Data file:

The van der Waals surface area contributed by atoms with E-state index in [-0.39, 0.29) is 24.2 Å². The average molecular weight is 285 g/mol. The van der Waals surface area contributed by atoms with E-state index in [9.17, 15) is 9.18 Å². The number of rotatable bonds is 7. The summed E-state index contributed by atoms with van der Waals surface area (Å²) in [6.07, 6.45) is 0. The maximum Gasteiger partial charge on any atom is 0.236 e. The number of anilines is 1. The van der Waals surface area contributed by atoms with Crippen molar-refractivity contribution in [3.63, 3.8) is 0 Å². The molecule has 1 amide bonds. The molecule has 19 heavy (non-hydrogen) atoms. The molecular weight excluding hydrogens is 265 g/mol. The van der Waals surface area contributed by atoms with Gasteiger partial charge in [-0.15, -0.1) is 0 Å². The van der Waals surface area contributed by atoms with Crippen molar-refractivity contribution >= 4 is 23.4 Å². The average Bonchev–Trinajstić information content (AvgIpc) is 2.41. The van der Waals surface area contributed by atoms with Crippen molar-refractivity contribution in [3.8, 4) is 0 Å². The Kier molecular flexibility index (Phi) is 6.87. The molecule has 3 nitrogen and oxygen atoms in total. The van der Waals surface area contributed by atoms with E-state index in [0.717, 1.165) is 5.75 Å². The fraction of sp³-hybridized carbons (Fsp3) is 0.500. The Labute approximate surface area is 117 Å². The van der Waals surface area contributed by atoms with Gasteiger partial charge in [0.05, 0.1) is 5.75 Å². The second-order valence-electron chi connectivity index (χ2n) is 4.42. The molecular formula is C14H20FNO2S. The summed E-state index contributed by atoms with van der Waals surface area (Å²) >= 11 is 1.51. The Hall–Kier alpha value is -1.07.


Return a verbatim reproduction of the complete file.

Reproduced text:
The van der Waals surface area contributed by atoms with E-state index in [-0.39, 0.29) is 24.2 Å². The average molecular weight is 285 g/mol. The van der Waals surface area contributed by atoms with E-state index in [9.17, 15) is 9.18 Å². The number of rotatable bonds is 7. The summed E-state index contributed by atoms with van der Waals surface area (Å²) in [6.07, 6.45) is 0. The maximum Gasteiger partial charge on any atom is 0.236 e. The number of anilines is 1. The van der Waals surface area contributed by atoms with Crippen molar-refractivity contribution in [3.63, 3.8) is 0 Å². The molecule has 1 amide bonds. The molecule has 19 heavy (non-hydrogen) atoms. The molecular weight excluding hydrogens is 265 g/mol. The van der Waals surface area contributed by atoms with Gasteiger partial charge in [-0.15, -0.1) is 0 Å². The van der Waals surface area contributed by atoms with Crippen molar-refractivity contribution >= 4 is 23.4 Å². The average Bonchev–Trinajstić information content (AvgIpc) is 2.41. The van der Waals surface area contributed by atoms with Crippen molar-refractivity contribution in [3.8, 4) is 0 Å². The Kier molecular flexibility index (Phi) is 6.87. The molecule has 3 nitrogen and oxygen atoms in total. The van der Waals surface area contributed by atoms with E-state index in [0.717, 1.165) is 5.75 Å². The fraction of sp³-hybridized carbons (Fsp3) is 0.500. The Labute approximate surface area is 117 Å². The van der Waals surface area contributed by atoms with Gasteiger partial charge in [0.05, 0.1) is 5.75 Å². The second-order valence-electron chi connectivity index (χ2n) is 4.42. The molecular formula is C14H20FNO2S. The summed E-state index contributed by atoms with van der Waals surface area (Å²) >= 11 is 1.51. The Hall–Kier alpha value is -1.07.